Mugabe and the opposition Movement for Democratic Change are deadlocked on sharing key Cabinet posts, a sign that deep and bitter divisions are threatening a watershed unity government deal signed last Monday.
Talks between Mugabe and opposition leaders Morgan Tsvangirai and Arthur Mutambara on the appointment of ministers stalled Thursday, and the appointments were referred back to party negotiators who drafted the power-sharing deal along with President Thabo Mbeki of South Africa.
Nelson Chamisa, a spokesperson for Tsvangirai, said the negotiators met on Thursday evening but soon adjourned.
"We are still poles apart. All the ministries are problematic. We haven’t agreed on anything," Chamisa said.
Under the pact, the 84-year-old Mugabe remains president and head of government, chairing the Cabinet. Tsvangirai, 56, is prime minister and head of a new Council of Ministers responsible for forming government policy. He is deputy chairperson of the Cabinet.
The agreement provides for 31 ministers – down from 50 – 15 nominated by Mugabe’s party, 13 by Tsvangirai and three by Mutambara.
Chamisa said key ministries in contention included home affairs, which directs police who have been accused of political violence. Mugabe remains military commander in chief, and the opposition is expected to insist on control of at least some security forces.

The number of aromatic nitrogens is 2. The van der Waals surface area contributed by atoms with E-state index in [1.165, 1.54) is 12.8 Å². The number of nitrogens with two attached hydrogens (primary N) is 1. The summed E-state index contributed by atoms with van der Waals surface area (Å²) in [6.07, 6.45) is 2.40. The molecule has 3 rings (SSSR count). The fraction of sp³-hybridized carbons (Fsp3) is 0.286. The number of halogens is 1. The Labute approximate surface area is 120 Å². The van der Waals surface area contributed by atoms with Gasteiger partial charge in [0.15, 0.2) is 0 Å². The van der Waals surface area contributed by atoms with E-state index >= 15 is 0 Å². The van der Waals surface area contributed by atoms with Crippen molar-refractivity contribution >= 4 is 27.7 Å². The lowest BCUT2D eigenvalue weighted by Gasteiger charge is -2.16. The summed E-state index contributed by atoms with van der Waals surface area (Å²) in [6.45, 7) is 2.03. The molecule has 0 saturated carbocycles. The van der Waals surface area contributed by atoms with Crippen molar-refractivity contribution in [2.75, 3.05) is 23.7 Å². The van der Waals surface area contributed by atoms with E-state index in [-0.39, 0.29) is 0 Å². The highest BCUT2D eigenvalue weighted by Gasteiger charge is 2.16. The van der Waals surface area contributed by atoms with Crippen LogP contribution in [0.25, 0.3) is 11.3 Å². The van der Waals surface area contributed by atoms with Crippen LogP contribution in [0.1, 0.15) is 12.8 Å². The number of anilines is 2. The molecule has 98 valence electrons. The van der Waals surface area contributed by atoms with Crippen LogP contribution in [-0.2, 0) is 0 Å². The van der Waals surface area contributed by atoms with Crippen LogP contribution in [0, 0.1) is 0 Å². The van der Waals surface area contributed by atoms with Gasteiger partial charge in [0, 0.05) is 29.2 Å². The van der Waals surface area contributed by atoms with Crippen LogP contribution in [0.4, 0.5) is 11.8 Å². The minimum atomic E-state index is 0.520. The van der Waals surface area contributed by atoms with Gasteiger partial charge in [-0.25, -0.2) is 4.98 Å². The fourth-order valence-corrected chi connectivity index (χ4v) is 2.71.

Chamisa said Mugabe’s Zanu-PF party also demanded control of the main "strategic" ministries, such as foreign affairs, finance and local government and information.
"There is a need for genuine give and take, not take and take and take," he said. "We will try and find areas where we can compromise."
No timetable for the negotiators to reconvene has been set and a new government cannot be announced until after Mugabe’s return, at least a week away. Party Vice President Joseph Msika, 85, is in charge in Mugabe’s absence.
The opposition has criticised Mugabe for failing to swear in Tsvangirai as prime minister before leaving for the United Nations. Because he is traveling on UN business, Mugabe is exempted from a US travel embargo against him and his party leaders.
"He couldn’t go away and leave Morgan Tsvangirai in charge. That would be disastrous for him," Chamisa said. "At the UN, he will assert his authority to the world."
Economic meltdown and chronic food shortages have plunged Zimbabwe into a worsening humanitarian crisis. Western governments poised to help with aid and investment seem to be waiting to see whether Tsvangirai will emerge as the main decision-maker.
The United States and Britain have been among Mugabe’s sharpest critics, accusing him of human rights abuses and ruining the economy. – Sapa-AP